The Employment and Labour Relations Court as we know it today was established by the Industrial Court Act Number 20 of 2011 (later renamed, the Employment and Labour Relations Act). This Act came into force on 30th August 2011 about a year after the promulgation of the Constitution in 2010. Pending the establishment of the Court as described in the Constitution, labour disputes continued to be heard by the Industrial Court whose composition and jurisdiction was very different from that envisaged by Article 162 (2) of the Constitution. For example the Court was constituted by a judge and two members who were representatives of COTU and the Federation of Kenya employers and delivered awards instead of judgments. It was also not a court of record.
In the absence of rules of procedure for the Court as established in 2011, the Industrial Court (Procedure) Rules of 2010 continued to apply to proceedings before that Court.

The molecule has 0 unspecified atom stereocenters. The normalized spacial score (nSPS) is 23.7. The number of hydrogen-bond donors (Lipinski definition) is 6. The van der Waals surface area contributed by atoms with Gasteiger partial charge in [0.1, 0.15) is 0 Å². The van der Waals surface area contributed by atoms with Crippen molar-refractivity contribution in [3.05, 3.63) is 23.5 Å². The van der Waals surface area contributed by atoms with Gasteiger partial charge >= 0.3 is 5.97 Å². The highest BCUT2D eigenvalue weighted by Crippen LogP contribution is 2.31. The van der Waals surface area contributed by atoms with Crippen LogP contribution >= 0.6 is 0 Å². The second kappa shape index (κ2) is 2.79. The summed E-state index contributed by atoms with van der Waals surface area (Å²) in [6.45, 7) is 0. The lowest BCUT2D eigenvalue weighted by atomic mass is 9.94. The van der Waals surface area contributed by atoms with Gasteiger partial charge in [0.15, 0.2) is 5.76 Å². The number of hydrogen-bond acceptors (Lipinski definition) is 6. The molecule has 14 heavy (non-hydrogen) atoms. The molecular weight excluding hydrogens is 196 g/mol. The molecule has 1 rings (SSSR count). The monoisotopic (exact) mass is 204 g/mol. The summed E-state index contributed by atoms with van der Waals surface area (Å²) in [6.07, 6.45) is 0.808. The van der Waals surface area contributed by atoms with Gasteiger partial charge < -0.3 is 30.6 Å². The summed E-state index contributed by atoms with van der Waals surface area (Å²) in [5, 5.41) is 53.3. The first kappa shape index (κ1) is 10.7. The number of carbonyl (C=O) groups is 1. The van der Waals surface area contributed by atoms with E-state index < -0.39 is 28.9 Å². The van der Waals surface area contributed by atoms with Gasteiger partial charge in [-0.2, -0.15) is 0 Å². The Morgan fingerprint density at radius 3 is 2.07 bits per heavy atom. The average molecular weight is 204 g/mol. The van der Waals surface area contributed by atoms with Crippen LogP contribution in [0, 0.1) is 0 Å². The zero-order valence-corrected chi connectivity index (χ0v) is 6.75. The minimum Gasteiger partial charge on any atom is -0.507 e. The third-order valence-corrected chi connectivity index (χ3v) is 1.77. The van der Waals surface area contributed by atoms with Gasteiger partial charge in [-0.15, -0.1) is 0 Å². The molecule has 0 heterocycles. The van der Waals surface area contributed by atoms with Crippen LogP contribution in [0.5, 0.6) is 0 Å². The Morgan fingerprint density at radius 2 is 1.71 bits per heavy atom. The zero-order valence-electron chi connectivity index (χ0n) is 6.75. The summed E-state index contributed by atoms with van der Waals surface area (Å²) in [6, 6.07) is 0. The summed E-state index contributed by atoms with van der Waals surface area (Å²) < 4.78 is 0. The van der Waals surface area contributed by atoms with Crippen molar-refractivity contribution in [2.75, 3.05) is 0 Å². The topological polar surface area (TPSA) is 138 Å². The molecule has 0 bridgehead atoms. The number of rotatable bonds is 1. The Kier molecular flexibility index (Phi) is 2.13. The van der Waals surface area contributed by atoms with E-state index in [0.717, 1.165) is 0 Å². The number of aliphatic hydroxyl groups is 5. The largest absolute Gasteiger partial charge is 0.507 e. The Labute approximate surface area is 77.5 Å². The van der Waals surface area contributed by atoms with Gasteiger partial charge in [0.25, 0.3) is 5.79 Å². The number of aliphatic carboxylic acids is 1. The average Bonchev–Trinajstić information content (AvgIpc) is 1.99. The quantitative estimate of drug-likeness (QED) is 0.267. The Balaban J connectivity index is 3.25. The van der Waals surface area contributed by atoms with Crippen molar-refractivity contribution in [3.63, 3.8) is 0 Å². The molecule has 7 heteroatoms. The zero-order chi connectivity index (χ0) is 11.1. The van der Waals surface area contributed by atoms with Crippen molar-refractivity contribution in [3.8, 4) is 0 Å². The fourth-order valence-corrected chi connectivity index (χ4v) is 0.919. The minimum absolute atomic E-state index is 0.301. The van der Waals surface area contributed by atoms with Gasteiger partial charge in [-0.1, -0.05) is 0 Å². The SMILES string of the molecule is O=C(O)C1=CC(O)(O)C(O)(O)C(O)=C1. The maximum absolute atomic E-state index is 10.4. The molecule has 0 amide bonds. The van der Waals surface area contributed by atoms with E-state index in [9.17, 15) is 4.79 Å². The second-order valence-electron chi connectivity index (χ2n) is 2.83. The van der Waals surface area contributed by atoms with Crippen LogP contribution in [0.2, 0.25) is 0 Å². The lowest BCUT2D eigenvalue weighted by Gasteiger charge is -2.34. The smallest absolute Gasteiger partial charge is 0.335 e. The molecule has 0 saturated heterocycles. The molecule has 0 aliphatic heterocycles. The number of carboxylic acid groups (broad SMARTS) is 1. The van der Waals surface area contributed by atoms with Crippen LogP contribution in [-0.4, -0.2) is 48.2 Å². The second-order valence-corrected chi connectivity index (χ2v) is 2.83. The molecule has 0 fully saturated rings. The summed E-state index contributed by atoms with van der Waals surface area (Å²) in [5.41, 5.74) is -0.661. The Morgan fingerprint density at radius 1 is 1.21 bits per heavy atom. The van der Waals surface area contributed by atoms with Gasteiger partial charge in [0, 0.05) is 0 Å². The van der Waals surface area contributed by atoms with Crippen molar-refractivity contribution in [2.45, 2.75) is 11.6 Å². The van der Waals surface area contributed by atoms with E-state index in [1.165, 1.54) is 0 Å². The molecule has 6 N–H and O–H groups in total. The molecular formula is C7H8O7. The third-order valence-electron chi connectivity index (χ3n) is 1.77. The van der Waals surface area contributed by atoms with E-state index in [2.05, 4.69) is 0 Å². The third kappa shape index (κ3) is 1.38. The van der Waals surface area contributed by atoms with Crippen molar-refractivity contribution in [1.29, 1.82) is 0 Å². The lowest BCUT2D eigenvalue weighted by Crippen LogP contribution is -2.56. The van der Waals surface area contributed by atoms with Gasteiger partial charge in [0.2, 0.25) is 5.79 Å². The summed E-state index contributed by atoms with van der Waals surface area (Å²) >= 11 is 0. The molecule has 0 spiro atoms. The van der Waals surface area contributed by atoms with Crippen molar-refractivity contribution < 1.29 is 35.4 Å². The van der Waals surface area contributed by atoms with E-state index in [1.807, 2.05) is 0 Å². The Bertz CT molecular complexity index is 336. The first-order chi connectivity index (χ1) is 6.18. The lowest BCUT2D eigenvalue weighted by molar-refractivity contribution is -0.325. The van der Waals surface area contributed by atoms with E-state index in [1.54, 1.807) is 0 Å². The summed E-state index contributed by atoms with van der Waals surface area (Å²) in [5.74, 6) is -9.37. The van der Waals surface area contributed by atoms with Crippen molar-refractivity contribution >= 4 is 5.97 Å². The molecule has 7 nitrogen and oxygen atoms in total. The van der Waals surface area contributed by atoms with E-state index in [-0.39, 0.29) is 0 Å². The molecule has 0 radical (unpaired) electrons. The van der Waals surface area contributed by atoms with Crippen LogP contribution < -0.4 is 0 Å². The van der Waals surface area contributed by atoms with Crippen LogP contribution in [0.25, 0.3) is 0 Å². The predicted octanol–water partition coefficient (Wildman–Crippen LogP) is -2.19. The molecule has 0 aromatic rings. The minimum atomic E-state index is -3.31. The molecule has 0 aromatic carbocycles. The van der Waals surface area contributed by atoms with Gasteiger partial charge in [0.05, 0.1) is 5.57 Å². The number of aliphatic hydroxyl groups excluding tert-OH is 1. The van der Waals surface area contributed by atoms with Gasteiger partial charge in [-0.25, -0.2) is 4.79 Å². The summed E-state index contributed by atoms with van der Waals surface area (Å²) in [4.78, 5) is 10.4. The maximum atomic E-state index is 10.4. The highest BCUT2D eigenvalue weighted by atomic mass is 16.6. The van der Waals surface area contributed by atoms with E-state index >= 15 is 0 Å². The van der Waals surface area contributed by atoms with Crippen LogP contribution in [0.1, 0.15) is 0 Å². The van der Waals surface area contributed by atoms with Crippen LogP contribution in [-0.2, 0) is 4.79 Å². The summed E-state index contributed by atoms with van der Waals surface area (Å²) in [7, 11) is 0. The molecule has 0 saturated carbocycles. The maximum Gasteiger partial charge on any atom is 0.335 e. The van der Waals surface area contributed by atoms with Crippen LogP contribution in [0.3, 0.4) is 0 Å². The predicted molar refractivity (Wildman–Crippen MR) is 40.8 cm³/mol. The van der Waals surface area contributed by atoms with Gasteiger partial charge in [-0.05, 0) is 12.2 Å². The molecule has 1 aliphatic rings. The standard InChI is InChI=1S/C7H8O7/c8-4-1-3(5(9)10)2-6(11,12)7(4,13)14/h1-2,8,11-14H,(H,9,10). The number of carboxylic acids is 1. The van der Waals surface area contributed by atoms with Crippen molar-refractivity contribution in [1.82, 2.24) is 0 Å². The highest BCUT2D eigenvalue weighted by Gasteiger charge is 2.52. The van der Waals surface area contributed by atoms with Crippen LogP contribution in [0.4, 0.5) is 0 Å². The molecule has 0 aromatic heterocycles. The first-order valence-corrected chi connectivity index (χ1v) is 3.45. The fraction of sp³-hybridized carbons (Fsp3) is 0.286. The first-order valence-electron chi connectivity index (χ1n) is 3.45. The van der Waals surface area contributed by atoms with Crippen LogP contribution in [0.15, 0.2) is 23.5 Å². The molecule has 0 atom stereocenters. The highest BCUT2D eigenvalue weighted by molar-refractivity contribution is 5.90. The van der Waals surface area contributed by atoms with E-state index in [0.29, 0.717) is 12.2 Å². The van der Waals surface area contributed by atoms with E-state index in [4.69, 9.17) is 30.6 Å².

Over time, it became apparent that those rules did not fully address the scope of the Court’s jurisdiction as expanded by the Constitution. There was for instance, uncertainty as to whether Constitutional Petitions could be filed in the Court and whether in fact the Court had jurisdiction to entertain matters asserting a violation of fundamental rights and freedoms.
While the rules to a large extent replicate the now revoked Industrial Court (Procedure) Rules of 2010, they also contain further provisions which seek to bring certainty and uniformity in the procedure for the conduct of matters before the Court. This includes setting out the process for instituting claims, petitions or appeals, the particulars to be contained in the pleadings, the filing of applications, the procedure for the conduct of matters, the enforcement of decrees and the registration of collective bargaining agreements among other processes.
We have outlined below some of the salient provisions of the rules.